In a twist on the traditional smoking cessation model, GlaxoSmithKline ($GSK) is pairing with 2morrow's SmartQuit app to supply patches to smokers who have already completed the app plan.
Beginning with two employers in the northwest, staffers who smoke and use the SmartQuit nicotine replacement therapy app program can get free starter packs of GlaxoSmithKline's Nicoderm CQ patches, 2morrow co-founder and COO Jo Masterson told MobiHealthNews. She added that several other larger employers have similar plans in the works.
Nicotine replacement therapies are OTC; however, many health insurance plans have quit-smoking programs to help pay for the treatments through doctor's prescriptions. Many state health programs also offer plans that include free nicotine replacement patches, gums and lozenges, although pairing with an app is less common.
Quit smoking apps have flourished in the past few years. They're based on a variety of approaches to behavioral change, but basically, patients follow guidelines and check into the app to mark progress and stay engaged. Methodologies vary, but SmartQuit, developed by 2morrow and Seattle's Fred Hutchinson Cancer Center researcher Jonathan Bricker, is based on Bricker's developed acceptance and commitment therapy.
In OTC nicotine replacement therapies, GlaxoSmithKline's Nicoderm is the only branded nicotine patch in the U.S., although many drugstores have private-label versions. Its nicotine gum brand Nicorette competes with Reynold American's Zonnic, which gained note as the first FDA-approved stop-smoking aid sold by a tobacco maker when it launched nationally in 2014.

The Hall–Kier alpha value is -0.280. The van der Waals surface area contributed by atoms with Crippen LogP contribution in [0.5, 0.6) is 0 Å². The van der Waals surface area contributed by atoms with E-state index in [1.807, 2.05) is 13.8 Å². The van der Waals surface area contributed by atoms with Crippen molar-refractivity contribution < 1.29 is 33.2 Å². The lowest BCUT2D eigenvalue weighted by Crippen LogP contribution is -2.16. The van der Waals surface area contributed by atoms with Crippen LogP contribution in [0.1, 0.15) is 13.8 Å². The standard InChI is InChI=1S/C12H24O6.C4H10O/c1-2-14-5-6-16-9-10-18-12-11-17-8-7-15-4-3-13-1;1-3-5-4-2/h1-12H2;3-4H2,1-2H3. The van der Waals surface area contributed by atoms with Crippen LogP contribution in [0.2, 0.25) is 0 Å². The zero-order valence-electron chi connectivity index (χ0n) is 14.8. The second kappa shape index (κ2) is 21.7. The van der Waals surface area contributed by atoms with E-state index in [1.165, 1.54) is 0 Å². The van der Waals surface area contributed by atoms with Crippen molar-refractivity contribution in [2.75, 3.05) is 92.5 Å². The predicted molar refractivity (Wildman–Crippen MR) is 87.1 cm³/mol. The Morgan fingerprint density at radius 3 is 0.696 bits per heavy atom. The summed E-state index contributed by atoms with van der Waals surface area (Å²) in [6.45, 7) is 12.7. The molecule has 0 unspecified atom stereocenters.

Pfizer's ($PFE) Chantix and GlaxoSmithKline's Zyban are the two FDA-approved drugs to help smokers quit. Both are non-nicotine products. Pfizer co-sponsors the quitting app QuittersCircle along with the American Lung Association.
Euromonitor estimates the nicotine replacement therapy market at about $3 billion in 2015, however, noted in a report that the market is "seeing a lacklustre performance due its shrinking customer base" and projected flat to constant sales through 2020. A Reuters story last year blamed declining NRT sales on the rise of e-cigarette use among smokers switching to those to help them quit.